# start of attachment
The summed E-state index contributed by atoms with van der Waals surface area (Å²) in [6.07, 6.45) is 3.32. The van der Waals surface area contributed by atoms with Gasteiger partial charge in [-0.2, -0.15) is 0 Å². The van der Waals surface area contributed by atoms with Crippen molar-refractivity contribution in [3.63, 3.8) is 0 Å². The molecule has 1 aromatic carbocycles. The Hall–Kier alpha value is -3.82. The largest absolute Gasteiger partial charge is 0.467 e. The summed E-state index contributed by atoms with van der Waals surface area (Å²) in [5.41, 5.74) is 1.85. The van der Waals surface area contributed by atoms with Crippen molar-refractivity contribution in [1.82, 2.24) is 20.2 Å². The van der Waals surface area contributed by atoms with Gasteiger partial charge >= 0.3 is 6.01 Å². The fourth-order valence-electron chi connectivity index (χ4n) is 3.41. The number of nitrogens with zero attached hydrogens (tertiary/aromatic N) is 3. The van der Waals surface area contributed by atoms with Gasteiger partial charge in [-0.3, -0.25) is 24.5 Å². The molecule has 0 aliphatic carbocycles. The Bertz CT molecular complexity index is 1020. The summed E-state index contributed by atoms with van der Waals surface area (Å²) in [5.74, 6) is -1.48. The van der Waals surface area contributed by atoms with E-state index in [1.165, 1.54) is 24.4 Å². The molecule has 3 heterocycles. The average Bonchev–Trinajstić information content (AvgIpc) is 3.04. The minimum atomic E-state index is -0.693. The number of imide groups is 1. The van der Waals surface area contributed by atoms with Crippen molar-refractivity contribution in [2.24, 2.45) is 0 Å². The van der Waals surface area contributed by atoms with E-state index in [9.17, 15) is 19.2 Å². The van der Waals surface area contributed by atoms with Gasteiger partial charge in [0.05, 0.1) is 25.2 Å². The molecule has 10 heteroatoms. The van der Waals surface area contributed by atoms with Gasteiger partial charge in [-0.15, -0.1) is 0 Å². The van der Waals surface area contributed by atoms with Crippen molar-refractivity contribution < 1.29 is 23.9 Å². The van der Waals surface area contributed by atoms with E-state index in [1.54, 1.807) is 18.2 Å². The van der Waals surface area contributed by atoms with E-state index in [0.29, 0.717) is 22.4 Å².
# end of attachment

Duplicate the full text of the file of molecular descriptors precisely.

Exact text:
The summed E-state index contributed by atoms with van der Waals surface area (Å²) in [6.07, 6.45) is 3.32. The van der Waals surface area contributed by atoms with Gasteiger partial charge in [-0.2, -0.15) is 0 Å². The van der Waals surface area contributed by atoms with Crippen molar-refractivity contribution in [3.63, 3.8) is 0 Å². The molecule has 1 aromatic carbocycles. The Hall–Kier alpha value is -3.82. The largest absolute Gasteiger partial charge is 0.467 e. The summed E-state index contributed by atoms with van der Waals surface area (Å²) in [5.41, 5.74) is 1.85. The van der Waals surface area contributed by atoms with Crippen molar-refractivity contribution in [1.82, 2.24) is 20.2 Å². The van der Waals surface area contributed by atoms with Gasteiger partial charge >= 0.3 is 6.01 Å². The fourth-order valence-electron chi connectivity index (χ4n) is 3.41. The number of nitrogens with zero attached hydrogens (tertiary/aromatic N) is 3. The van der Waals surface area contributed by atoms with Gasteiger partial charge in [-0.3, -0.25) is 24.5 Å². The molecule has 0 aliphatic carbocycles. The Bertz CT molecular complexity index is 1020. The summed E-state index contributed by atoms with van der Waals surface area (Å²) in [5.74, 6) is -1.48. The van der Waals surface area contributed by atoms with E-state index in [1.165, 1.54) is 24.4 Å². The molecule has 3 heterocycles. The average Bonchev–Trinajstić information content (AvgIpc) is 3.04. The minimum atomic E-state index is -0.693. The number of imide groups is 1. The van der Waals surface area contributed by atoms with Crippen molar-refractivity contribution in [2.24, 2.45) is 0 Å². The van der Waals surface area contributed by atoms with E-state index in [9.17, 15) is 19.2 Å². The van der Waals surface area contributed by atoms with Gasteiger partial charge in [0.05, 0.1) is 25.2 Å². The molecule has 10 heteroatoms. The van der Waals surface area contributed by atoms with Gasteiger partial charge in [-0.15, -0.1) is 0 Å². The van der Waals surface area contributed by atoms with Crippen molar-refractivity contribution < 1.29 is 23.9 Å². The van der Waals surface area contributed by atoms with E-state index in [1.54, 1.807) is 18.2 Å². The van der Waals surface area contributed by atoms with E-state index in [0.29, 0.717) is 22.4 Å².